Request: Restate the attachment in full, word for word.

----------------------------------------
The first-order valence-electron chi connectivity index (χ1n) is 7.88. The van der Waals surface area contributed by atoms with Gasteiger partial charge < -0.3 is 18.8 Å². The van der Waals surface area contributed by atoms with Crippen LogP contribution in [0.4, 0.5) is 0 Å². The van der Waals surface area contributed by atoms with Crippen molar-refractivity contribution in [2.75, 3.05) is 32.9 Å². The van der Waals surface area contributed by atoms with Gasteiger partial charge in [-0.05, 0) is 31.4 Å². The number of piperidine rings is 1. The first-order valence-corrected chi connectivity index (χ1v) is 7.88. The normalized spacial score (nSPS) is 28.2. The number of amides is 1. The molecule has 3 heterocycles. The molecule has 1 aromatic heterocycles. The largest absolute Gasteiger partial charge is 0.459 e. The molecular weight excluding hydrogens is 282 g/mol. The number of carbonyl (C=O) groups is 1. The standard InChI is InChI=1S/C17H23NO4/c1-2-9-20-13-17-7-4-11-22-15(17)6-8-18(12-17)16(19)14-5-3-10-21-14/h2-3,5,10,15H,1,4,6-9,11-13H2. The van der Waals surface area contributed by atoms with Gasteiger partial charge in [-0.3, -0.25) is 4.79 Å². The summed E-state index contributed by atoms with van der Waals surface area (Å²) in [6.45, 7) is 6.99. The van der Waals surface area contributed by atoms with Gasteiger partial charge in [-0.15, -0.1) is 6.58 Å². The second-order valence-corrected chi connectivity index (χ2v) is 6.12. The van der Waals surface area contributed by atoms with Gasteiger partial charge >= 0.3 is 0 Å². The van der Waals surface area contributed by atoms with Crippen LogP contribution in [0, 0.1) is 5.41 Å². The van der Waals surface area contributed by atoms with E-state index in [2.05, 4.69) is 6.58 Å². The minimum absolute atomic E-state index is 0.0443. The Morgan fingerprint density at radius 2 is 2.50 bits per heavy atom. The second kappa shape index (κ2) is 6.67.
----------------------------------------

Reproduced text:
The first-order valence-electron chi connectivity index (χ1n) is 7.88. The van der Waals surface area contributed by atoms with Gasteiger partial charge < -0.3 is 18.8 Å². The van der Waals surface area contributed by atoms with Crippen LogP contribution in [0.4, 0.5) is 0 Å². The van der Waals surface area contributed by atoms with Crippen molar-refractivity contribution in [2.75, 3.05) is 32.9 Å². The van der Waals surface area contributed by atoms with Gasteiger partial charge in [-0.05, 0) is 31.4 Å². The number of piperidine rings is 1. The first-order valence-corrected chi connectivity index (χ1v) is 7.88. The normalized spacial score (nSPS) is 28.2. The number of amides is 1. The molecule has 3 heterocycles. The molecule has 1 aromatic heterocycles. The largest absolute Gasteiger partial charge is 0.459 e. The molecular weight excluding hydrogens is 282 g/mol. The number of carbonyl (C=O) groups is 1. The standard InChI is InChI=1S/C17H23NO4/c1-2-9-20-13-17-7-4-11-22-15(17)6-8-18(12-17)16(19)14-5-3-10-21-14/h2-3,5,10,15H,1,4,6-9,11-13H2. The van der Waals surface area contributed by atoms with Gasteiger partial charge in [-0.3, -0.25) is 4.79 Å². The summed E-state index contributed by atoms with van der Waals surface area (Å²) in [6.45, 7) is 6.99. The van der Waals surface area contributed by atoms with Gasteiger partial charge in [-0.15, -0.1) is 6.58 Å². The second-order valence-corrected chi connectivity index (χ2v) is 6.12. The van der Waals surface area contributed by atoms with Gasteiger partial charge >= 0.3 is 0 Å². The van der Waals surface area contributed by atoms with Crippen LogP contribution in [0, 0.1) is 5.41 Å². The van der Waals surface area contributed by atoms with E-state index in [2.05, 4.69) is 6.58 Å². The minimum absolute atomic E-state index is 0.0443. The Morgan fingerprint density at radius 2 is 2.50 bits per heavy atom. The second kappa shape index (κ2) is 6.67.